More recently, following the release of the Final Report of the National Inquiry into Missing and Murdered Indigenous Women and Girls Calls for Justice, Sport Canada created the Reconciliation and Strength for Indigenous Women, Girls, and 2SLGBTQI+ People through Sport (SSDIC Stream Three). Budget 2021 included $14.3 million over 5 years and $2.9 million ongoing to ensure that Indigenous women, girls, and 2SLGBTQI+ people have access to meaningful sports activities. It funds projects that seek to address 1 or more of the identified areas of focus drawn from the MMIWG Calls for Justice:
- physical and mental health
- suicide prevention
- sexual trafficking awareness and prevention
- safe and healthy relationships
- sexual positivity (2SLGBTQI+)
To learn more:
Sport Canada’s mission is to enhance opportunities for all Canadians to participate and excel in sport. To accomplish this, Sport Canada is working to ensure that every person who wishes to participate, whether as an athlete, a coach, an official or as a supporter, feels safe, welcomed and included.
While EDI explains the importance of supporting equity for all marginalized people in sport, Anti-Racism is defined as specific actions that address the systemic barriers and particular challenges that result from racism. Both EDI and Anti-Racism play an important role in impacting meaningful change for more inclusive sport.
The Government of Canada, through Sport Canada, acknowledges the deep and long-lasting impacts of systemic racism on sport in Canada. Racism alienates many Canadians by causing fear, anxiety and distrust, ultimately serving as a barrier to full sport participation.
Specifically, Sport Canada is working to identify systemic racial barriers and gaps, consider changes to policies and programs, and support new initiatives that are working to combat racism in Canadian sport.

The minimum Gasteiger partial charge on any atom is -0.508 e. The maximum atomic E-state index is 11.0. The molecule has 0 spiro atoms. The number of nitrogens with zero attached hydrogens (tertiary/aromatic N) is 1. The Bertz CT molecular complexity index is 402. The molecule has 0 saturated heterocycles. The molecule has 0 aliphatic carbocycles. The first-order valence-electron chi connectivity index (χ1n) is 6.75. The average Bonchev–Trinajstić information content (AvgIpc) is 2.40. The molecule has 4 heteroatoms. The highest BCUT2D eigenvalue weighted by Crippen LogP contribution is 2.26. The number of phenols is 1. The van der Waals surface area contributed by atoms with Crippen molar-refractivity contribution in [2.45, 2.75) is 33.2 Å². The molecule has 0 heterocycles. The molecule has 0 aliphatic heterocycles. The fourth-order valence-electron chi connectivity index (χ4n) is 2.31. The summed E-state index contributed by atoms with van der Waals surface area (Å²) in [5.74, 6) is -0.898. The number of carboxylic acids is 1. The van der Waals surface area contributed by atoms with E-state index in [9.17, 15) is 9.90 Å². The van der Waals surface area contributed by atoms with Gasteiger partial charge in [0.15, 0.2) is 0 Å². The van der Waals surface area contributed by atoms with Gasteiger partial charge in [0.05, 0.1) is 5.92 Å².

To learn more:
- Federal Anti-Racism Secretariat
- What we heard — Informing Canada’s Anti-Racism Strategy
- Building a Foundation for Change: Canada’s Anti-Racism Strategy 2019-2022
Sport Canada provides funding to eligible organizations across Canada. Learn about the funding initiatives that support EDI.
Funding to remove barriers, increase sport participation and retention rates, and support community sport initiatives for equity-deserving groups, in particular, Black, Indigenous, 2SLGBTQI+ and newcomers to Canada.
Funding to eligible organizations to deliver sport for social development projects in Indigenous communities in Canada.
Funding to support the North American Indigenous Games, the Arctic Winter Games, the Special Olympics World Games and the Deaflympics.
Sport Development Pathway
Sport Canada, in collaboration with Sport for Life, helps children, youth and adults participate and excel in sport through the implementation of Long-Term Development in Sport and Physical Activity (LTD), a federal-provincial/territorial framework promoting competency in fundamental motor skills. Sport Canada supports each stage of sport development by providing programs and services to help grow athletes, coaches, officials and leaders.
- Sport for Life is an organization that develops physical literacy and delivers quality sport. Quality sport consists of developmentally appropriate, safe and inclusive, and well-run programming.
- Children, youth and adults need to do the right things at the right time to develop in their sport or activity. The LTD framework, adopted by provincial and territorial governments, provides a pathway for athletes to optimize skill development at specific ages and stages. The objective of the framework is to promote both sporting excellence at the highest international level and life-long engagement in health-enhancing physical activity.
- In collaboration with various stakeholders, Sport for Life has developed complementary resources available to sport organizations and communities. For example:
- The Indigenous Long-Term Participant Development Pathway is a resource designed to help sport and physical activity leaders and organizations enhance their understanding about how to support Indigenous participants and athletes in their programming;
- No Accidental Champions is a resource that describes some of the opportunities and challenges that face persons with permanent disabilities in pursuing sport and physical activity
Bilateral agreements with the provinces and territories
The Government of Canada encourages sport participation and physical activity among children and youth by supporting sport participation projects and activities through bilateral agreements with provinces and territories.
For more information about Sport Canada’s role supporting EDI in sport, please contact email@example.com.
- Date modified: